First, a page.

Weeks v. State

Annotate this Case

250 A.2d 827 (1969)

Bruce C. WEEKS v. STATE of Maine and Allan L. Robbins, Warden.

Supreme Judicial Court of Maine.

March 7, 1969.

*828 Robert Oakes, Portland, for petitioner.

John W. Benoit, Jr., Asst. Atty. Gen., Augusta, for respondents.


MARDEN, Justice.

On appeal. Petitioner sought post-conviction relief under the provisions of 14 M.R.S.A. § 5502 et seq., indigency was established and counsel was appointed by the Court. Upon hearing before a single Justice, relief was denied, followed by appeal.

The petitioner while on parole from a sentence to the Reformatory for Men (now Men's Correctional Center) was charged by indictment that he "being then and there armed with a dangerous weapon, to-wit; a gun then and there loaded with powder and leaden bullets, did feloniously assault one Edward L. Pennell with intent him the said Edward L. Pennell then and there feloniously, willfully and of his malice aforethought, to kill and murder," which indictment has been characterized throughout the proceeding as charging an assault with intent to kill.

Upon appearance before the trial court, the appellant was represented by privately employed counsel of wide experience in criminal practice, and from lengthy colloquy, the following portions are abstracted from the record:

"The Court: Is it the Court's understanding that the State now moves to dismiss that part of the indictment which charges in excess of assault and battery?

"Mr. Wahl (County Attorney): That is correct your Honor.

"The Court: Any objection to the motion?

"Mr. Tevanian: No objection.

"The Court: That motion is granted. * * *."

A notation by the presiding Justice on the jacket of the case appears in the same terms.

"Q. (By the Court) You are now charged, the indictment says that you were armed with a dangerous weapona loaded gunand did feloniously assault one Edward L. Pennell, what say you to this indictment, are you guilty or not guilty?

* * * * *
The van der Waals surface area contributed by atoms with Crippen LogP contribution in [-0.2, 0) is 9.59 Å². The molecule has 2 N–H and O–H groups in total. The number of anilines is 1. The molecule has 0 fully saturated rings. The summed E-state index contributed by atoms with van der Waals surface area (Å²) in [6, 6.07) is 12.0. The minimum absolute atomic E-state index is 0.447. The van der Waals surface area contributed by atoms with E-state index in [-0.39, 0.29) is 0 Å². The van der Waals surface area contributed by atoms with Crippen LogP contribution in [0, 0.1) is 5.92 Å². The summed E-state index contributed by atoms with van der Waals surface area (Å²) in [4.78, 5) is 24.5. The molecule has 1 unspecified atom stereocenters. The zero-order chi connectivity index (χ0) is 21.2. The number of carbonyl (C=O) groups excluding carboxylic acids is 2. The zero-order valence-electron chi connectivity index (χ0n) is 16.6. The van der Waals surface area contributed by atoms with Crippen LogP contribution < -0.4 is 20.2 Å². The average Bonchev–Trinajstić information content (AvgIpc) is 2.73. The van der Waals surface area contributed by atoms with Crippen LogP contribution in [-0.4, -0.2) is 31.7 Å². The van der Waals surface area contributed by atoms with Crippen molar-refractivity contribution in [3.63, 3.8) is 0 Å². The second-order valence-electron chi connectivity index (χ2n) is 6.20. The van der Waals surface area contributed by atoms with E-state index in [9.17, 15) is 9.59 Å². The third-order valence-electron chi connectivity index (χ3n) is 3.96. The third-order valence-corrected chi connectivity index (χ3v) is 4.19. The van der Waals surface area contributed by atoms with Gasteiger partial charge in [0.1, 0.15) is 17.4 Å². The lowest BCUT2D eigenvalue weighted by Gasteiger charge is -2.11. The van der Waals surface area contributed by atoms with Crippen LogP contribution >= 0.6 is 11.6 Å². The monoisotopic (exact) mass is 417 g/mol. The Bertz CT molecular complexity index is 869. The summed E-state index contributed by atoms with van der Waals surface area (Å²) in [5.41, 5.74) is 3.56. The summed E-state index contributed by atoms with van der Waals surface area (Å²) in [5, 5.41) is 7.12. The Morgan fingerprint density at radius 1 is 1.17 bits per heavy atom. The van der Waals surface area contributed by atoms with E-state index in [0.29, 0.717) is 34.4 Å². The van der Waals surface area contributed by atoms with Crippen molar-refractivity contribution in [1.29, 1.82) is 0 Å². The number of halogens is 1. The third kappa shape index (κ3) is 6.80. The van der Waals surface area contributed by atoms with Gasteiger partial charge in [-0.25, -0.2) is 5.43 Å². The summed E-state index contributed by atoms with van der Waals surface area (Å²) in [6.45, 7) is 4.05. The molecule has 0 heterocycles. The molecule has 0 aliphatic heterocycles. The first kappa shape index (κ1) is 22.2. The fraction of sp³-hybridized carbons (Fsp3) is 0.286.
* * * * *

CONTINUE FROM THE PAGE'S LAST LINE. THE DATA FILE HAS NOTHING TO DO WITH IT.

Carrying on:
"A. Guilty."

Whereupon the Court stated that before he could accept the plea of guilty, he would have to "personally ask the defendant a few questions" and thereupon satisfied himself that the respondent had had opportunity to consult counsel; that he understood the offense, "felonious assault," to which he had just pleaded guilty; that he had been informed of the maximum sentence; that he was aware that pleading to "assault with dangerous weapon would be sufficient for the Court to make its own finding that the assault was of a high and aggravated nature"; that the gun in the respondent's possession was loaded; that the weapon was discharged and that both the victim and the respondent were wounded; although the accused alleged no recollection of using the weapon. The Court then, without interposition by counsel, accepted the plea of guilty.

The respondent was charged with and entered a plea of guilty to felonious assault, but by inadvertence the judgment of the Court and the order of commitment, under present practice combined in one document, recite that the defendant was convicted "of Assault & Battery of a high and aggravated nature as charged by Indictment." A sentence of not less than two years and not more than four years was imposed.

*829 Upon commitment to the State Prison, the application of the statute (34 M.R.S.A. §§ 1675, 1676), which requires that a parolee who commits an offense while on parole, and who is sentenced to the State Prison, shall complete the execution of the prior sentence, unless it be terminated by the Parole Board, before undertaking the execution of the current sentence, raised an issue as to the date his current sentence should have begun.